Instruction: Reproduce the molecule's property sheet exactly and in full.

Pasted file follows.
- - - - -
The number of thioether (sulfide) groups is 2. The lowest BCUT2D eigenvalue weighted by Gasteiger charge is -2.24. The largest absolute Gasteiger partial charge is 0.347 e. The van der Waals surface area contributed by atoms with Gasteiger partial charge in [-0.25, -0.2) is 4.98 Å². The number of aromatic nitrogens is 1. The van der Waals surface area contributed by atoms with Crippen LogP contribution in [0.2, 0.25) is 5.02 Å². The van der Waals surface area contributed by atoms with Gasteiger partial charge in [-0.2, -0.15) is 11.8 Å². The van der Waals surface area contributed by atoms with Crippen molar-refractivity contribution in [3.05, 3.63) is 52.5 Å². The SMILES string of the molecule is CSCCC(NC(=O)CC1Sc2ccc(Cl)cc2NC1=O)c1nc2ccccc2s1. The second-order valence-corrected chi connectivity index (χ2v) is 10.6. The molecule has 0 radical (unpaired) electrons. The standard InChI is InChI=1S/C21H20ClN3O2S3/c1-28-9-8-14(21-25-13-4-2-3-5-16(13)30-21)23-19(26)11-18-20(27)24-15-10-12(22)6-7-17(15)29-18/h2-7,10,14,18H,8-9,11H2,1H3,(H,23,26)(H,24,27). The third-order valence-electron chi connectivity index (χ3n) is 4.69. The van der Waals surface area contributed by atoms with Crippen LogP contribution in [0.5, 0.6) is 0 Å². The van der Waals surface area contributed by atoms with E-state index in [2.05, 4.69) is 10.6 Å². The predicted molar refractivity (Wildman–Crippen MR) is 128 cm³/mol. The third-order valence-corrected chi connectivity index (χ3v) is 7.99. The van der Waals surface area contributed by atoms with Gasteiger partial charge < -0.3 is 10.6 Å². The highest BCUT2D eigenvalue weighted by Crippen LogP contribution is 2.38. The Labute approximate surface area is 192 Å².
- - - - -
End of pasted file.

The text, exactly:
The number of thioether (sulfide) groups is 2. The lowest BCUT2D eigenvalue weighted by Gasteiger charge is -2.24. The largest absolute Gasteiger partial charge is 0.347 e. The van der Waals surface area contributed by atoms with Gasteiger partial charge in [-0.25, -0.2) is 4.98 Å². The number of aromatic nitrogens is 1. The van der Waals surface area contributed by atoms with Crippen LogP contribution in [0.2, 0.25) is 5.02 Å². The van der Waals surface area contributed by atoms with Gasteiger partial charge in [-0.2, -0.15) is 11.8 Å². The van der Waals surface area contributed by atoms with Crippen molar-refractivity contribution in [3.05, 3.63) is 52.5 Å². The SMILES string of the molecule is CSCCC(NC(=O)CC1Sc2ccc(Cl)cc2NC1=O)c1nc2ccccc2s1. The second-order valence-corrected chi connectivity index (χ2v) is 10.6. The molecule has 0 radical (unpaired) electrons. The standard InChI is InChI=1S/C21H20ClN3O2S3/c1-28-9-8-14(21-25-13-4-2-3-5-16(13)30-21)23-19(26)11-18-20(27)24-15-10-12(22)6-7-17(15)29-18/h2-7,10,14,18H,8-9,11H2,1H3,(H,23,26)(H,24,27). The third-order valence-electron chi connectivity index (χ3n) is 4.69. The van der Waals surface area contributed by atoms with Crippen LogP contribution in [0.5, 0.6) is 0 Å². The van der Waals surface area contributed by atoms with E-state index in [2.05, 4.69) is 10.6 Å². The predicted molar refractivity (Wildman–Crippen MR) is 128 cm³/mol. The third-order valence-corrected chi connectivity index (χ3v) is 7.99. The van der Waals surface area contributed by atoms with Gasteiger partial charge < -0.3 is 10.6 Å². The highest BCUT2D eigenvalue weighted by Crippen LogP contribution is 2.38. The Labute approximate surface area is 192 Å².